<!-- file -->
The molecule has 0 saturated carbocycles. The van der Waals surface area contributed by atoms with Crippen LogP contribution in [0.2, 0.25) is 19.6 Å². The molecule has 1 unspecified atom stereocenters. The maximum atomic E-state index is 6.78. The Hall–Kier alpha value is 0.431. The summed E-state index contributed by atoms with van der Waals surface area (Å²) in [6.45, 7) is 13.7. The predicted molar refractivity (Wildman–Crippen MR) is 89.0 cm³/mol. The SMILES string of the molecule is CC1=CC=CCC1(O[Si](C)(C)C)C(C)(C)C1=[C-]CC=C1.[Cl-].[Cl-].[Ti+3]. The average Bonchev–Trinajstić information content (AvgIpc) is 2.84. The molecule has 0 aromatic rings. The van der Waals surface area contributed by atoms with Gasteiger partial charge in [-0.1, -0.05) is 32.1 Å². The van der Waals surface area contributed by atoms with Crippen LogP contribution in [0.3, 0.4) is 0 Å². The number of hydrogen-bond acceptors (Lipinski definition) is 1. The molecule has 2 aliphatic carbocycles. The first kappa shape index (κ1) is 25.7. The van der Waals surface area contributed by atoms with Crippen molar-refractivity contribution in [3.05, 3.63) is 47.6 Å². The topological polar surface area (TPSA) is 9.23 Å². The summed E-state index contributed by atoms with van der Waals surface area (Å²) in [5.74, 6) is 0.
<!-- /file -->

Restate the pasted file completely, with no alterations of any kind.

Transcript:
The molecule has 0 saturated carbocycles. The van der Waals surface area contributed by atoms with Crippen LogP contribution in [0.2, 0.25) is 19.6 Å². The molecule has 1 unspecified atom stereocenters. The maximum atomic E-state index is 6.78. The Hall–Kier alpha value is 0.431. The summed E-state index contributed by atoms with van der Waals surface area (Å²) in [6.45, 7) is 13.7. The predicted molar refractivity (Wildman–Crippen MR) is 89.0 cm³/mol. The SMILES string of the molecule is CC1=CC=CCC1(O[Si](C)(C)C)C(C)(C)C1=[C-]CC=C1.[Cl-].[Cl-].[Ti+3]. The average Bonchev–Trinajstić information content (AvgIpc) is 2.84. The molecule has 0 aromatic rings. The van der Waals surface area contributed by atoms with Gasteiger partial charge in [-0.1, -0.05) is 32.1 Å². The van der Waals surface area contributed by atoms with Crippen LogP contribution in [0.3, 0.4) is 0 Å². The number of hydrogen-bond acceptors (Lipinski definition) is 1. The molecule has 2 aliphatic carbocycles. The first kappa shape index (κ1) is 25.7. The van der Waals surface area contributed by atoms with Crippen molar-refractivity contribution in [3.05, 3.63) is 47.6 Å². The topological polar surface area (TPSA) is 9.23 Å². The summed E-state index contributed by atoms with van der Waals surface area (Å²) in [5.74, 6) is 0.